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Annals of Indian Academy of Neurology
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IMAGES IN NEUROLOGY
Year : 2008  |  Volume : 11  |  Issue : 1  |  Page : 56-57
 

Selective tract abnormality in adrenoleukodystrophy: Uncommon MRI finding


Department of Neurology, All India Institute of Medical Sciences, New Delhi - 110 029, India

Date of Submission01-Sep-2007
Date of Decision31-Oct-2007
Date of Acceptance08-Nov-2007

Correspondence Address:
Rohit Bhatia
Department of Neurology, All India Institute of Medical Sciences, New Delhi - 110 029
India
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Source of Support: None, Conflict of Interest: None


DOI: 10.4103/0972-2327.40230

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How to cite this article:
Bhatia R, Desai S, Padma M V, Tripathi M, Prasad K. Selective tract abnormality in adrenoleukodystrophy: Uncommon MRI finding. Ann Indian Acad Neurol 2008;11:56-7

How to cite this URL:
Bhatia R, Desai S, Padma M V, Tripathi M, Prasad K. Selective tract abnormality in adrenoleukodystrophy: Uncommon MRI finding. Ann Indian Acad Neurol [serial online] 2008 [cited 2020 Nov 26];11:56-7. Available from: https://www.annalsofian.org/text.asp?2008/11/1/56/40230


A 9-year-old male child presented with progressive spastic pure motor quadriparesis of one year duration without any visual, auditory or extrapyramidal dysfunction. Mild cognitive impairment was present. His hemogram, liver, renal, thyroid and parathyroid profile, serum cortisol and serum ACTH were normal. His MRI brain revealed symmetric T2W hyperintensity along the descending tracts in the genu [Figure - 1]A, the posterior limb of internal capsule and along the brainstem [Figure - 1]B-D. His MRI of spine was normal. Elevated levels of very long chain fatty acids (VLCFA) in serum confirmed the diagnosis of childhood cerebral X-linked adrenoleukodystrophy (ALD).

X-linked ALD is a peroxisomal disorder that affects the white matter of the central nervous system, adrenal cortex and testes and is caused by a deficiency of a single enzyme, acyl-CoA synthesase, that prevents the breakdown of very long chain fatty acids (C > 22:0); which (VLCFA) subsequently accumulate in the tissues and plasma, thereby leading to cerebral demyelination, peripheral nerve abnormalities and adrenocortical and testicular insufficiency. The genetic defect responsible for X-linked ALD is located in Xq28, the terminal segment of the long arm of the X chromosome. Loes et al. described five MR imaging patterns, with their relative frequencies, ages of affected patients and patterns of progression at MR imaging. [1] The MRI in adrenoleukodystrophy classically shows the primary involvement of the deep white matter in the parieto-occipital lobes and involvement of the splenium of the corpus callosum (66% of cases are mainly found in children.), which may include the lesions of the visual and auditory pathways. The involvement of the frontal lobe or genu of the corpus callosum is observed in approximately 15.5% of cases and mainly in adolescents. Primary cerebellar white matter or combined involvement of the parieto-occipital and frontal white matter has also been described. The primary involvement of the frontopontine or corticospinal projection fibers, as seen in our case, is reported in 12% of the cases, mainly in adults. However, it may also be observed with childhood cerebral ALD, as in the present case. [2],[3]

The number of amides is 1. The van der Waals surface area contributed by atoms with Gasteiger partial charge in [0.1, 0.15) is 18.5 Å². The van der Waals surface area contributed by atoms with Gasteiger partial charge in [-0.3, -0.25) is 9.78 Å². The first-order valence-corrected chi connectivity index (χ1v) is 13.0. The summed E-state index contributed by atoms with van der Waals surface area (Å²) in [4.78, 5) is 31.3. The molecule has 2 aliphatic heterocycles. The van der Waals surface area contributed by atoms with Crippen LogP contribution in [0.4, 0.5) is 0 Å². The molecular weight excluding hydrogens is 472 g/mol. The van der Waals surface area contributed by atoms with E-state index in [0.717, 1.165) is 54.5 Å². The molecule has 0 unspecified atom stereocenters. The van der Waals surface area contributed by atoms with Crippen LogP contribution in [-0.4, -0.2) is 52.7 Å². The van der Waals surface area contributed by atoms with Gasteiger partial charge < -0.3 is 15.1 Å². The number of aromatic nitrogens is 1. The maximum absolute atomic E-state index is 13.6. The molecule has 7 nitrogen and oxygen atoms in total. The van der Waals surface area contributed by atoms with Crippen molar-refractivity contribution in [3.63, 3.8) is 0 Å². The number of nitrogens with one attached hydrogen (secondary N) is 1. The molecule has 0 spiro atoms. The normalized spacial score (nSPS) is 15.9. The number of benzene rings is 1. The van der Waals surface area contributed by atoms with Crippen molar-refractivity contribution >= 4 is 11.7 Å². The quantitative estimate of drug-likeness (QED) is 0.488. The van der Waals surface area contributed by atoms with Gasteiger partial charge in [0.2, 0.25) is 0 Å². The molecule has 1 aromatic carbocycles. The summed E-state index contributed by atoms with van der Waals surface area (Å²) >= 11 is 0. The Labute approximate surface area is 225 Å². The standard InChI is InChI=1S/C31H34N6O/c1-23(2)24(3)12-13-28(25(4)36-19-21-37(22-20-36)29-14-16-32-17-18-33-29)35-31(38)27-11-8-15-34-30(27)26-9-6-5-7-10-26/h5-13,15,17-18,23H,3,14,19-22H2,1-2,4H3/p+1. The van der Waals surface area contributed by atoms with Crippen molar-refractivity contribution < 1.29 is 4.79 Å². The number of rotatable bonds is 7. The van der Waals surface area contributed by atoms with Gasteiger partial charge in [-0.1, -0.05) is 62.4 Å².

References Top

1.Loes DJ, Fatemi A, Melhem ER, Gupte N, Bezman L, Moser HW, et al. Analysis of MRI patterns aids prediction of progression in X-linked adrenoleukodystrophy. Neurology 2003;61:369-74.  Back to cited text no. 1  [PUBMED]  [FULLTEXT]
2.Kim JH, Kim HJ. Childhood X-linked adrenoleukodystrophy: Clinical-pathologic overview and MR imaging manifestations at initial evaluation and follow-up. Radiographics 2005;25:619-31.  Back to cited text no. 2  [PUBMED]  [FULLTEXT]
3.Barkovich AJ, Ferriero DM, Bass N, Boyer R. Involvement of the pontomedullary corticospinal tracts: A useful finding in the diagnosis of X-linked adrenoleukodystrophy. AJNR Am J Neuroradiol 1997;18:95-100.  Back to cited text no. 3  [PUBMED]  [FULLTEXT]


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